A somewhat more convincing argument is presented by defendant's contention that there was a fatal variance between the indictment and the proof. The traditional statement of the controlling rule reflects merely a second facet of the same principles governing the indictment's sufficiency:


The general rule that allegations and proof must correspond is based upon the obvious requirements (1) that the accused shall be definitely informed as to the charges against him, so that he may be enabled to present his defense and not be taken by surprise by the evidence offered at the trial; and (2) that he may be protected against another prosecution for the same offense. Berger v. United States, 295 U.S. 78, 82, 55 S.Ct. 629, 630, 79 L.Ed. 1314 (1935).


Later cases require that an added dimension be considered. The supreme court pointed out in Stirone v. United States, 361 U.S. 212, 218, 80 S.Ct. 270, 273, 4 L.Ed.2d 252 (1960) "The very purpose of the requirement that a man be indicted by grand jury is to limit his jeopardy to offenses charged by a group of his fellow citizens acting independently of either prosecuting attorney or judge." This application of the Fifth Amendment was the foundation of this court's holding in United States v. Lambert, 501 F.2d 943 (5th Cir. 1974) that if an indictment enumerates the particular facts alleged to constitute the element of a charged crime and the proof makes out the elements in a different manner, a fatal variance results. In looking to the evidence, therefore, we consider both aspects: that the accused must have been adequately apprised of that which he was called on to defend and that there must have been no infringement of his right to be tried only on charges presented in an indictment by a grand jury; as well as the requirement that he be protected from a second prosecution for the same offense.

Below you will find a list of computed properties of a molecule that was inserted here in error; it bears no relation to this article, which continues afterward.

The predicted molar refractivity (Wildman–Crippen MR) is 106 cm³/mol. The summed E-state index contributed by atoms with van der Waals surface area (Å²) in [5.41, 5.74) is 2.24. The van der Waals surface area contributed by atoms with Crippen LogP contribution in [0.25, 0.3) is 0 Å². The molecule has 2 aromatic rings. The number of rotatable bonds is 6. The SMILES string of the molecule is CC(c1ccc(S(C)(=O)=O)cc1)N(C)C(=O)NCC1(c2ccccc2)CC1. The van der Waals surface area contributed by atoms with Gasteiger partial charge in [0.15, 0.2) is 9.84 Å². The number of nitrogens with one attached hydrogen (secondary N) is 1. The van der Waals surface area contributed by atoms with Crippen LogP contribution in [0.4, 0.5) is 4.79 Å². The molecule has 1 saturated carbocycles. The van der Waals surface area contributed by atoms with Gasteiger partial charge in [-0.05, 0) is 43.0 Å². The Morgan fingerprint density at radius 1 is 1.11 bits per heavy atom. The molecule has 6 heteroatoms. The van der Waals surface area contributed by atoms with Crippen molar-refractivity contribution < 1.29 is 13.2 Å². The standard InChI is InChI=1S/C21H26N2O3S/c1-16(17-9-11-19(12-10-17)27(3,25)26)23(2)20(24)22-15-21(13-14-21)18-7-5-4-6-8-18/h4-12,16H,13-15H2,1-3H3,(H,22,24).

Application of the foregoing principles to the circumstances in this case presents no great difficulty. Mr. Guthartz submitted a letter claiming that a new fire alarm system would cost $6,400.00. The jury may permissibly have concluded that an integral part of his written statement was the false estimate showing the installation charge portion of such cost to be $3,800.00. The evidence showed that a true estimate in the amount of $1,900.00 was given to Mr. Guthartz initially by Edd Helms. The false estimate in double that amount was provided defendant at his request, but as between him and Helms was never intended to be used. When he sent his letter and the enclosed estimate to HUD he thereby made a false statement "by means of a letter" as he was charged. A review of the entire record reflects that there is no question whatever of Mr. Guthartz' not having been fully advised of the substance and, indeed, the details of the charged offense. He was tried only on the charges presented in the indictment returned by the grand jury. To whatever degree the disjunctive provisions of section 1001 may be distinguished, it is clear that no such distinction affected the substantial rights of this accused.